Cell uptake study was conducted to ascertain the presence of DOX inside the cells after exposure to the Nanomicelles. DOXRA loaded pentablock nanomicellar formulation was incubated with Prostate cancer PC-3 cells for 12 h and 24 h under conducive conditions of 5% carbon dioxide, 37o C (30). An appropriate media for the growth of the cells was used [30-32]. Cells were incubated in chamber slides with pentablock nanomicelles bearing DOX-RA complex [33,34]. The results of this study showed that there was a significant uptake of the nanomicelles into prostate cancer (PC- 3) cells, with higher amount of drug entering the cells after 24 h compared to 12 h as shown in Figure 8 [35-37]. In Figure 8B, brickred DOX was observed with high intensity all over the cytoplasmic region including the nucleus. Therefore, it can be concluded that fluorescent DOX molecules are inside the cells. This indicates that nanomicelles were internalized by PC-3 cells. This is an evidence that a large amount DOX was taken inside the cells with DOX-RAPBNM and the release was maximum afterv24 h (Figure 8B). The intensity of fluorescence is therefore directly proportional to the amount of DOX that enter the cells. Figure 8 shows a confocal image of PC-3 cells observed after incubation with DOX-RA/PBNM for 12 h and 24 h. The fluorescence intensity within cells treated with DOX-RA/PBNM for 24 h was higher than that of cells treated for 12 h. Fluorescence is very explicitly visible all over the cytoplasmic region after 24 h incubation. The cell uptake amount of DOXRA/ PBNM increased with time in PC-3 cells. After cell uptake, the nanomicelles could be degraded by lysosomal enzymes and other related factors within the cells, resulting in their structural disruption and subsequent release of doxorubicin DOX inside the cytoplasm. There was a significant amount of DOX-RA- loaded nanomicelles inside the cytoplasm (p < 0.05). This observation suggests that high uptake of the drug loaded DOX-RA-PBNM nanomicelles may have been due to endocytosis. The uptake and distribution of DOX-RA/PBNM by PC-3 cells that was observed by confocal microscopy could be related to the anti-tumor efficacy of DOX. Since DOX itself is fluorescent, it could be applied to directly measure cell uptake without applying any fluorescent marker.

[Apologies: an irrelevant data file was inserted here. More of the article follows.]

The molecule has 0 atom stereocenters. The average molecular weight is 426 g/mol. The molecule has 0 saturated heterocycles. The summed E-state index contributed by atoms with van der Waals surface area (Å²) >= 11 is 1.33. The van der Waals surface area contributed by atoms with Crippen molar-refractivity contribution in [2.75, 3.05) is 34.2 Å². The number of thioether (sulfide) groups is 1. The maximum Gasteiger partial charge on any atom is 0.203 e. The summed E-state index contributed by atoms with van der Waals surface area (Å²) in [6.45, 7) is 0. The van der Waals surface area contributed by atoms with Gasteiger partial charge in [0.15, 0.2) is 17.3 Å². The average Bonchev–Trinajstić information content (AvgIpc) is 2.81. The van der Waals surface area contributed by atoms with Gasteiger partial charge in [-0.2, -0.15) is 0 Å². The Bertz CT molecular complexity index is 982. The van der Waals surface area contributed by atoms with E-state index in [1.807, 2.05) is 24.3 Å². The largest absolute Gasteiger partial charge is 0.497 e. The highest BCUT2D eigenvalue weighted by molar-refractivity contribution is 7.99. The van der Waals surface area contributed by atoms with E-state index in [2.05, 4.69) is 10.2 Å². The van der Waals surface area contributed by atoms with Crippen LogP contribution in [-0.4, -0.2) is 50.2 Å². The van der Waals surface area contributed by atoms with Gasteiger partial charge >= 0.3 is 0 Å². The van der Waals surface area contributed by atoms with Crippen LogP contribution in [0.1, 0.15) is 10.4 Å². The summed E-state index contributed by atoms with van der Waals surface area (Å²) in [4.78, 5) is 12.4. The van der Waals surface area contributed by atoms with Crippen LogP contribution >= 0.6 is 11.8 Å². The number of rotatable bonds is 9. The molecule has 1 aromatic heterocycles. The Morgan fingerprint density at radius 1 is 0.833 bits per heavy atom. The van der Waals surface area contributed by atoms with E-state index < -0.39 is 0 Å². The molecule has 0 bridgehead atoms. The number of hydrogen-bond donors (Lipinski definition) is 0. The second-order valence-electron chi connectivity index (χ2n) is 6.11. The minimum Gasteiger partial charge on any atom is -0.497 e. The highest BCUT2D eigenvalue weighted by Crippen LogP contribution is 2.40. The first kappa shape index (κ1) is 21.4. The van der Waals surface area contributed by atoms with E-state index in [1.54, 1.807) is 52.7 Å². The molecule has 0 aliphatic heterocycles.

Figure 8: Confocal images featuring the time dependent (A) 12 h and (B) 24 h) intracellular uptake of DOX-RA/PBNM by PC-3 cells.